About William Eliot Peyton
General Sir William Eliot Peyton KCB KCVO DSO (7 May 1866 - 14 November 1931) was a British soldier, a general of the First World War who fought in several other wars.
He was Delhi Herald of Arms Extraordinary at the time of the Delhi Durbar of 1911.
The third son of Colonel John Peyton, commanding officer of the 7th Dragoon Guards, Peyton was educated at Brighton College.
In 1885, Peyton enlisted in the ranks in the 7th Dragoon Guards, a regiment which his father had commanded between 1871 and 1876. The explanation of this was his failure to pass the entrance examination of the Royal Military College, Sandhurst. Having risen to sergeant, Peyton was commissioned as a second lieutenant in the 7th Dragoon Guards on 18 June 1887, and promoted lieutenant in 1890. He was appointed regimental adjutant in 1892. In 1896 he transferred to the 15th Hussars and was promoted captain.
He was seconded to the Egyptian Army and saw service with the Dongola Expeditionary Force in 1896, and was Mentioned in Despatches, then in the Sudan in 1897 and 1898, where he was dangerously wounded and his horse killed under him by a spear. In the Sudan he was again Mentioned in Despatches, and received the Distinguished Service Order. He was also awarded the Order of the Medjidieh, Fourth Class.
He fought next in South Africa, 1899–1900, where he served with Alexander Thorneycroft’s Mounted Infantry, was promoted major and brevet lieutenant-colonel, again Mentioned in Despatches, and received the Queen's South Africa Medal with three clasps, but his service was cut short by illness and he was invalided back to England. He passed the Army's Staff College in December, 1901.
From 1903 until 1907 Peyton commanded the 15th Hussars, being granted the brevet rank of colonel in 1905. In 1907 he went to India to become Assistant Quartermaster-General, India, and, as a temporary brigadier-general, to command the Meerut Cavalry Brigade from 1908 to 1912. In India, he served as Delhi Herald of Arms Extraordinary at the Coronation Durbar held on 12 December 1911, and was made a Commander of the Royal Victorian Order (CVO), and from July 1912 was Military Secretary to the Commander-in-Chief, India.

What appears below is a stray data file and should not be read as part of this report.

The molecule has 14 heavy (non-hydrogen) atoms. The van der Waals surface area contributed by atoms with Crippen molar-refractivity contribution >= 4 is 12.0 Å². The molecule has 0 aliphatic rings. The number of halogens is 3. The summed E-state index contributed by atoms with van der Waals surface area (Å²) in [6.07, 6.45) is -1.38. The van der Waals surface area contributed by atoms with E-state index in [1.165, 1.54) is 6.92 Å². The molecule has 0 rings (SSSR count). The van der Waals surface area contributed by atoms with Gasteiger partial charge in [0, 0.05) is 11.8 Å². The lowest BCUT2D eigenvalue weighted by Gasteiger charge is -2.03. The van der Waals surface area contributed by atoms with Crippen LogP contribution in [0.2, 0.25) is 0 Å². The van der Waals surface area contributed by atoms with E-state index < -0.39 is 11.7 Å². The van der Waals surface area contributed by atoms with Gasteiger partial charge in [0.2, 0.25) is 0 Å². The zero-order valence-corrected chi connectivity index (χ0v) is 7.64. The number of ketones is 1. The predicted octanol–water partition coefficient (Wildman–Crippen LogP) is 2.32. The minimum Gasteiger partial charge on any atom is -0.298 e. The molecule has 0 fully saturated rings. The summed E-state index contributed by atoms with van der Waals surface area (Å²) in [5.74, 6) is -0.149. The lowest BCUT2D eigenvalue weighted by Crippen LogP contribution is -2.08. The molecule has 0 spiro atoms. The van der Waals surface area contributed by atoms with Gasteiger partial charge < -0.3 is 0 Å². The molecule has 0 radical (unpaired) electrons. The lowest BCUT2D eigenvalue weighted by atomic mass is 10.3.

He returned to England in 1914 on the outbreak of the First World War and took up a new post as chief of staff of the 1st Mounted Division Territorial Force. Promoted to major-general in 1914 (first as temporary promotion, from October as substantive rank), he commanded the 2nd Mounted Division TF on the Gallipoli Peninsula, seeing action on 21 August 1915 and taking part in the final evacuation of 19 December 1915. The division suffered severe casualties at Suvla. Peyton then commanded the Western Frontier Force in Egypt in 1916, leading an expedition against the Senussi and re-occupying Sidi Barrani and Sollum, again being Mentioned in Despatches. For rescuing the shipwrecked British prisoners of HMS Tara from Bir Hakkim (by a force of armoured cars led by Hugh Grosvenor, 2nd Duke of Westminster) he received the special thanks of the Admiralty and was again Mentioned in Despatches.
In May 1916, after success as a combat commander, Peyton was transferred to become Sir Douglas Haig’s Military Secretary in Flanders, remaining with Haig until March 1918. The post was at the heart of the operation of the management of appointments, promotions, removals, honours and awards of the British Expeditionary Force. He was knighted in 1917, being made a Knight Commander of the Royal Victorian Order (KCVO) when King George V visited the troops in the field.
In April and May 1918, Peyton nominally commanded the Fifth Army, but it had been defeated on The Somme in March 1918 and renamed the Fourth Army, so there was no Fifth Army, and the command was a reserve HQ at Cécy-en-Ponthieu. On 23 May, the Fifth Army was reconstituted and given to Sir William Birdwood, and for six weeks (as a temporary lieutenant-general) Peyton took command of X Corps, but his Corps was held back from the fighting. However, from 3 July 1918 until March 1919 he returned to active service as commander of the British Army's 40th Infantry Division during operations in France and Flanders, leading it through the Hundred Days advance through Flanders.
Peyton's feelings about his postings between May 1916 and July 1918 were expressed silently by his omitting any mention of them from his entry in Who's Who.
Peyton next returned to India, to command the United Province district and the 3rd Indian Division at Meerut between 1920 and 1922. He was promoted substantive lieutenant-general in 1921.
He was next posted as Military Secretary to the Secretary of State for War, from 1922 to 1926, and as Commander-in-Chief of the Scottish Command, 1926 to 1930. This was his last post before retirement in 1930, and in 1927 he was promoted general.
A member of the Army and Navy Club, he died there suddenly on 14 November 1931. He is buried in Brompton Cemetery, London.
He was unusually tall, with a height of six feet, six inches.
On 27 April 1889, Peyton married Mabel Maria, daughter of late Lt-General the Hon. E. T. Gage CB, third son of Henry Gage, 4th Viscount Gage, and of Ella Henrietta Maxse, a granddaughter of the 5th Earl of Berkeley. With Mabel, he had one daughter, Ela Violet Ethel. After his wife's death in 1901, Peyton married again, in 1903, Gertrude, the daughter of Major-General A. R. Lempriere and the widow of Captain Stuart Robertson of the 14th Hussars. They had one son, and his second wife died in 1916.
In 1921, Peyton's daughter Ela married Lieutenant-Colonel Sir Edward Daymonde Stevenson KCVO (1895–1958) and she died in 1976, leaving one son. Peyton's son-in-law was Gentleman Usher of the Green Rod, 1953–1958, and Purse Bearer to the Lord High Commissioner to the General Assembly of the Church of Scotland, 1930-1958.